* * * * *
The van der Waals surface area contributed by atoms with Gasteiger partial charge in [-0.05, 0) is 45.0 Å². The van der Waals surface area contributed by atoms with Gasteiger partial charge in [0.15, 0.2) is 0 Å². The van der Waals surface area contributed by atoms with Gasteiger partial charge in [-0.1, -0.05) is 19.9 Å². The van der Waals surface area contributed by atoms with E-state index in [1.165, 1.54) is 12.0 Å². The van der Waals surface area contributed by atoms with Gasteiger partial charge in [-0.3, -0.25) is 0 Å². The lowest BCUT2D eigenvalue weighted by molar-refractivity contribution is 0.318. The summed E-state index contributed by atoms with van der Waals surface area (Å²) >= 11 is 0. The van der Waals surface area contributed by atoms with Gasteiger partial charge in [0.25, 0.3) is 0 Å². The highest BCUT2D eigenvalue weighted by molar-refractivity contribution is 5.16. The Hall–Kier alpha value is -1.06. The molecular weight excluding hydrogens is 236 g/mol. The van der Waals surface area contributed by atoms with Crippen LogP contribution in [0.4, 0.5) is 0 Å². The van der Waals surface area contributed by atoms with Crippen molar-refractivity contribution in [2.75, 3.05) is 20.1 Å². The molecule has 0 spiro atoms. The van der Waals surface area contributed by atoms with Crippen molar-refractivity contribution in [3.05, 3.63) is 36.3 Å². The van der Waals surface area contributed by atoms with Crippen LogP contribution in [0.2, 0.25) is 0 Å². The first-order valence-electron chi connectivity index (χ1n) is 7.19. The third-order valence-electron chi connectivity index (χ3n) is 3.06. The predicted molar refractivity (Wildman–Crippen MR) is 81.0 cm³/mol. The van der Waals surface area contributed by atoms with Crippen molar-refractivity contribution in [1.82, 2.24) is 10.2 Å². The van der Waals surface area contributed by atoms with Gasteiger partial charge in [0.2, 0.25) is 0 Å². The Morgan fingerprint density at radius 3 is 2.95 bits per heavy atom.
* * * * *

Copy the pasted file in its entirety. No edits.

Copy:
The van der Waals surface area contributed by atoms with Gasteiger partial charge in [-0.05, 0) is 45.0 Å². The van der Waals surface area contributed by atoms with Gasteiger partial charge in [0.15, 0.2) is 0 Å². The van der Waals surface area contributed by atoms with Gasteiger partial charge in [-0.1, -0.05) is 19.9 Å². The van der Waals surface area contributed by atoms with E-state index in [1.165, 1.54) is 12.0 Å². The van der Waals surface area contributed by atoms with Gasteiger partial charge in [-0.3, -0.25) is 0 Å². The lowest BCUT2D eigenvalue weighted by molar-refractivity contribution is 0.318. The summed E-state index contributed by atoms with van der Waals surface area (Å²) >= 11 is 0. The van der Waals surface area contributed by atoms with Gasteiger partial charge in [0.25, 0.3) is 0 Å². The highest BCUT2D eigenvalue weighted by molar-refractivity contribution is 5.16. The Hall–Kier alpha value is -1.06. The molecular weight excluding hydrogens is 236 g/mol. The van der Waals surface area contributed by atoms with Crippen LogP contribution in [0.4, 0.5) is 0 Å². The van der Waals surface area contributed by atoms with Crippen molar-refractivity contribution in [2.75, 3.05) is 20.1 Å². The molecule has 0 spiro atoms. The van der Waals surface area contributed by atoms with Crippen molar-refractivity contribution in [3.05, 3.63) is 36.3 Å². The van der Waals surface area contributed by atoms with Crippen LogP contribution in [0.2, 0.25) is 0 Å². The first-order valence-electron chi connectivity index (χ1n) is 7.19. The third-order valence-electron chi connectivity index (χ3n) is 3.06. The predicted molar refractivity (Wildman–Crippen MR) is 81.0 cm³/mol. The van der Waals surface area contributed by atoms with Crippen molar-refractivity contribution in [1.82, 2.24) is 10.2 Å². The van der Waals surface area contributed by atoms with Gasteiger partial charge in [0.2, 0.25) is 0 Å². The Morgan fingerprint density at radius 3 is 2.95 bits per heavy atom.